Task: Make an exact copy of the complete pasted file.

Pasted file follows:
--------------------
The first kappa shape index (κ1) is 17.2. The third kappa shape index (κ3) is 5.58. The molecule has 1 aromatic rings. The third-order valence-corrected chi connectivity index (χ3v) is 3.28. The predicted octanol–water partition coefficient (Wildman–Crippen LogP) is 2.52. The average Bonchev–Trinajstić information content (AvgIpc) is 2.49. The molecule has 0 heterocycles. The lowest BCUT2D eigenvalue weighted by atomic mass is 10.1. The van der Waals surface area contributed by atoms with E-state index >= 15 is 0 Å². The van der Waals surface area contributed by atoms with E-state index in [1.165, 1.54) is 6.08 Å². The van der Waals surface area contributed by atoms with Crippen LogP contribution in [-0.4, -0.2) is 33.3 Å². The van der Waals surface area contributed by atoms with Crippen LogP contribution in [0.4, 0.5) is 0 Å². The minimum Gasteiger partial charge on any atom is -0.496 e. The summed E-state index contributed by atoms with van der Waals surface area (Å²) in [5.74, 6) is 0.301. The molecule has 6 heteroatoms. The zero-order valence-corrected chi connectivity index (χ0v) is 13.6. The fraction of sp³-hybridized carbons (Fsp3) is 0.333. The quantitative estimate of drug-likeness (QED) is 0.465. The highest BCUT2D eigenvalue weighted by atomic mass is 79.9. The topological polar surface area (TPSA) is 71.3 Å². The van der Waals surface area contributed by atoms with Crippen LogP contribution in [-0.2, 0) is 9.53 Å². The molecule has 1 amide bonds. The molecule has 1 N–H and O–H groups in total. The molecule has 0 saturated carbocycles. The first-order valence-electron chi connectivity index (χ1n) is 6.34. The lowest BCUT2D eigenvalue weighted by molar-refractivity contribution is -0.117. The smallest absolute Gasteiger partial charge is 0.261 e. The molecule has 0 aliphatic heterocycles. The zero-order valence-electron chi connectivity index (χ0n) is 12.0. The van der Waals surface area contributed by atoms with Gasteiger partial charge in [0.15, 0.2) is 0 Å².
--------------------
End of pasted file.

The first kappa shape index (κ1) is 17.2. The third kappa shape index (κ3) is 5.58. The molecule has 1 aromatic rings. The third-order valence-corrected chi connectivity index (χ3v) is 3.28. The predicted octanol–water partition coefficient (Wildman–Crippen LogP) is 2.52. The average Bonchev–Trinajstić information content (AvgIpc) is 2.49. The molecule has 0 heterocycles. The lowest BCUT2D eigenvalue weighted by atomic mass is 10.1. The van der Waals surface area contributed by atoms with E-state index >= 15 is 0 Å². The van der Waals surface area contributed by atoms with E-state index in [1.165, 1.54) is 6.08 Å². The van der Waals surface area contributed by atoms with Crippen LogP contribution in [-0.4, -0.2) is 33.3 Å². The van der Waals surface area contributed by atoms with Crippen LogP contribution in [0.4, 0.5) is 0 Å². The minimum Gasteiger partial charge on any atom is -0.496 e. The summed E-state index contributed by atoms with van der Waals surface area (Å²) in [5.74, 6) is 0.301. The molecule has 6 heteroatoms. The zero-order valence-corrected chi connectivity index (χ0v) is 13.6. The fraction of sp³-hybridized carbons (Fsp3) is 0.333. The quantitative estimate of drug-likeness (QED) is 0.465. The highest BCUT2D eigenvalue weighted by atomic mass is 79.9. The topological polar surface area (TPSA) is 71.3 Å². The van der Waals surface area contributed by atoms with Crippen LogP contribution in [-0.2, 0) is 9.53 Å². The molecule has 1 amide bonds. The molecule has 1 N–H and O–H groups in total. The molecule has 0 saturated carbocycles. The first-order valence-electron chi connectivity index (χ1n) is 6.34. The lowest BCUT2D eigenvalue weighted by molar-refractivity contribution is -0.117. The smallest absolute Gasteiger partial charge is 0.261 e. The molecule has 0 aliphatic heterocycles. The zero-order valence-electron chi connectivity index (χ0n) is 12.0. The van der Waals surface area contributed by atoms with Gasteiger partial charge in [0.15, 0.2) is 0 Å².